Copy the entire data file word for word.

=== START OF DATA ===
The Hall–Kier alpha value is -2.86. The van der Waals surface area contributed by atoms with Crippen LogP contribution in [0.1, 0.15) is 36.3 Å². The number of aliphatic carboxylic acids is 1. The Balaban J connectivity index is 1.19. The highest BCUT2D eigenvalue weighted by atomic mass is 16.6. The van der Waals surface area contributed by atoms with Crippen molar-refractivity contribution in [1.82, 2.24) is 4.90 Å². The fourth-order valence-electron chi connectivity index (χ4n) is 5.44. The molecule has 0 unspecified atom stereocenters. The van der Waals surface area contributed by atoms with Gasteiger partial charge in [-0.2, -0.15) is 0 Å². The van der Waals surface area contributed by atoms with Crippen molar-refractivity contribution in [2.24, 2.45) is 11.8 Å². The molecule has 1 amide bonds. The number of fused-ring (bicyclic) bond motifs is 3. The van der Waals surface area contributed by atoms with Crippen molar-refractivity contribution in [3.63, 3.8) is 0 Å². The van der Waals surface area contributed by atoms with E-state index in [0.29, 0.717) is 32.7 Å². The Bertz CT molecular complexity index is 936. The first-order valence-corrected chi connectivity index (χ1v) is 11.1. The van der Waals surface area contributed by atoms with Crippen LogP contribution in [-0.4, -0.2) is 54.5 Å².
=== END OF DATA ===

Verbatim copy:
The Hall–Kier alpha value is -2.86. The van der Waals surface area contributed by atoms with Crippen LogP contribution in [0.1, 0.15) is 36.3 Å². The number of aliphatic carboxylic acids is 1. The Balaban J connectivity index is 1.19. The highest BCUT2D eigenvalue weighted by atomic mass is 16.6. The van der Waals surface area contributed by atoms with Crippen molar-refractivity contribution in [1.82, 2.24) is 4.90 Å². The fourth-order valence-electron chi connectivity index (χ4n) is 5.44. The molecule has 0 unspecified atom stereocenters. The van der Waals surface area contributed by atoms with Gasteiger partial charge in [-0.2, -0.15) is 0 Å². The van der Waals surface area contributed by atoms with Crippen molar-refractivity contribution in [2.24, 2.45) is 11.8 Å². The molecule has 1 amide bonds. The number of fused-ring (bicyclic) bond motifs is 3. The van der Waals surface area contributed by atoms with Crippen molar-refractivity contribution in [3.63, 3.8) is 0 Å². The van der Waals surface area contributed by atoms with E-state index in [0.29, 0.717) is 32.7 Å². The Bertz CT molecular complexity index is 936. The first-order valence-corrected chi connectivity index (χ1v) is 11.1. The van der Waals surface area contributed by atoms with Crippen LogP contribution in [-0.4, -0.2) is 54.5 Å².